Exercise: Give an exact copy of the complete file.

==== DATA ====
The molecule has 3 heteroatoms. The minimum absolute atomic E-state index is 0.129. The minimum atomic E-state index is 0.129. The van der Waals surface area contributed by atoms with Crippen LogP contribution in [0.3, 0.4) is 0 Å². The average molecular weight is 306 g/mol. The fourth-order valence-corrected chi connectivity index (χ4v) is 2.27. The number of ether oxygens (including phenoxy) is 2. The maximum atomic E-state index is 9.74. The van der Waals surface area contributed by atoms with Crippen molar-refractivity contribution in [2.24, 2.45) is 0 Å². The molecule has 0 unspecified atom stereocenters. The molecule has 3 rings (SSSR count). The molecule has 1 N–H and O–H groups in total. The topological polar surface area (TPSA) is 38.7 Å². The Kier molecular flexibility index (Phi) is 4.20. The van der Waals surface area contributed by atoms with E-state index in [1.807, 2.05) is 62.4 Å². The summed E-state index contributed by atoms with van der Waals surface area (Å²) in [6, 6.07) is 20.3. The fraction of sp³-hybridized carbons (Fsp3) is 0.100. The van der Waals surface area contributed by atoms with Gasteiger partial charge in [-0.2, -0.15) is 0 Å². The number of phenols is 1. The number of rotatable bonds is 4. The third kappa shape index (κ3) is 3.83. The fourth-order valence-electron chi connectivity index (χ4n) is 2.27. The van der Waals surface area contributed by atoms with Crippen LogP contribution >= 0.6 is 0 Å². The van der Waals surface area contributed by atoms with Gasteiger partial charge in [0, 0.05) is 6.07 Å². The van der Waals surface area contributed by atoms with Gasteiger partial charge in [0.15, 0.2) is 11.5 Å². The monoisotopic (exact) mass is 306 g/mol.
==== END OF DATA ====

The molecule has 3 heteroatoms. The minimum absolute atomic E-state index is 0.129. The minimum atomic E-state index is 0.129. The van der Waals surface area contributed by atoms with Crippen LogP contribution in [0.3, 0.4) is 0 Å². The average molecular weight is 306 g/mol. The fourth-order valence-corrected chi connectivity index (χ4v) is 2.27. The number of ether oxygens (including phenoxy) is 2. The maximum atomic E-state index is 9.74. The van der Waals surface area contributed by atoms with Crippen molar-refractivity contribution in [2.24, 2.45) is 0 Å². The molecule has 0 unspecified atom stereocenters. The molecule has 3 rings (SSSR count). The molecule has 1 N–H and O–H groups in total. The topological polar surface area (TPSA) is 38.7 Å². The Kier molecular flexibility index (Phi) is 4.20. The van der Waals surface area contributed by atoms with E-state index in [1.807, 2.05) is 62.4 Å². The summed E-state index contributed by atoms with van der Waals surface area (Å²) in [6, 6.07) is 20.3. The fraction of sp³-hybridized carbons (Fsp3) is 0.100. The van der Waals surface area contributed by atoms with Gasteiger partial charge in [-0.2, -0.15) is 0 Å². The number of phenols is 1. The number of rotatable bonds is 4. The third kappa shape index (κ3) is 3.83. The fourth-order valence-electron chi connectivity index (χ4n) is 2.27. The van der Waals surface area contributed by atoms with Crippen LogP contribution >= 0.6 is 0 Å². The van der Waals surface area contributed by atoms with Gasteiger partial charge in [0, 0.05) is 6.07 Å². The van der Waals surface area contributed by atoms with Gasteiger partial charge in [0.15, 0.2) is 11.5 Å². The monoisotopic (exact) mass is 306 g/mol.